So during Thanksgiving dinner last week, my wife's 16-year-old cousin, Sean, came up to me and said, "Benihana." I must have looked at him funny. "The hedge fund manager who lives next door to us -- and drives a Porsche -- told me it was going to be huge. Check it out. Benihana."

The tip intrigued me, so I looked up the company. And at first glance, there are some things to like: growing revenues and profits and more debt than cash. But there's no significant insider ownership, low-ish return on equity, and a worrisome dilution pattern. At any rate, I'd need at least a few more weeks of work (and some help from someone who knows a bit more about the restaurant biz) before I'd even consider Benihana. Because as investors, it's important to know our stocks cold. If we don't, we're liable to make rash decisions. And when it comes to matters of money, rash is almost always bad.

Consider Warren Buffett's 1998 answer to the question of why he wasn't a tech investor: "I don't want to play in a game where the other guy has an advantage. I could spend all of my time thinking about technology for the next year and still not be the 100th, 1,000th, or even the 10,000th smartest guy in the country analyzing those businesses."

Without knowing a business and its operating environment, it's difficult to separate disasters from buying opportunities. And when you do buy, having anything less than full confidence in your buy thesis will cause you to rely on the herd -- Wall Street analysts, friends, bits of Internet information -- for direction. That's no way to profit.

Scary story
Earlier this year, I heard a number of Fools talking about Steiner Leisure (NASDAQ:STNR). The company had return on equity north of 25%, 21% five-year compound annual revenue growth, and $50 million in cash and no debt. Moreover, it was soundly profitable (earning $36 million in 2004 on 10% net margins) and Chairman Clive Warshaw owned a significant number of shares.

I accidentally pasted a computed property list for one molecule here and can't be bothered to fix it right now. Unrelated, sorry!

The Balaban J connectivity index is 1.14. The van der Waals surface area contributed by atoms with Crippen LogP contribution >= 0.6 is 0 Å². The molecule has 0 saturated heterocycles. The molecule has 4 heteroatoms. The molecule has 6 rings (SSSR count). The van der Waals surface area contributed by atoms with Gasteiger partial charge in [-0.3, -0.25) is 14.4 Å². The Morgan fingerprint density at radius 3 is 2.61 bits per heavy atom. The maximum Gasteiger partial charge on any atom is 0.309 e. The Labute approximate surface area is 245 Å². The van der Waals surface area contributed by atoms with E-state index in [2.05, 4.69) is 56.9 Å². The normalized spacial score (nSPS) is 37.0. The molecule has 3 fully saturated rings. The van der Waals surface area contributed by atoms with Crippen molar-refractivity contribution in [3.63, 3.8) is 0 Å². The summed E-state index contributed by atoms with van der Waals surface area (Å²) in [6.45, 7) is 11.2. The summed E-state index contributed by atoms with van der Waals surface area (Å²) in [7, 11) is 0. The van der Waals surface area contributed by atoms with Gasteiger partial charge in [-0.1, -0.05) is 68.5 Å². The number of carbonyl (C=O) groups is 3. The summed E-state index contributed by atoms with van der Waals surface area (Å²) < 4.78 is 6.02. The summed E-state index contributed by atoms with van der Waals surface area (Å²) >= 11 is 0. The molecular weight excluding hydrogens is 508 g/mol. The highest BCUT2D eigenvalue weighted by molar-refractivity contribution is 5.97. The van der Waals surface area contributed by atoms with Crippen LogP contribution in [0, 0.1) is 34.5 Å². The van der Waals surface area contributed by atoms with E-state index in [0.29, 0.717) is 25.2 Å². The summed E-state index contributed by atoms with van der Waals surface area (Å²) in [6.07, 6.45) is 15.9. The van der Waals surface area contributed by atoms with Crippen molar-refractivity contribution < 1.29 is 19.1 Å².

These were all green lights for me. The yellow light was that the stock looked expensive. It had enjoyed a steady upward run in 2004 and was trading at a P/E of approximately 26 -- well above its average in 2003 and 2004.

But what stopped me from buying Steiner was that the company sells beauty products and provides spa services on cruise ships. I've never visited a spa. I've never even been on a cruise ship. I didn't know a lick about the business: why folks paid up for seaweed wraps, how this made for a competitive advantage, or whether or not the recent revenue growth was a fad.

I never bought Steiner, and I'm glad I didn't. Even though the stock is up almost 10% since I was looking at it in March, I dropped the stock from my "Stocks I Almost Bought and Track to See if I Made a Good Call" portfolio for a 12% loss when it dipped down to $30 a share after third-quarter earnings. While the report looked OK to me, the market seemed to think otherwise. I figured the market saw something I didn't and got scared.

Scared? That's no way to make money in the market.

The courage of conviction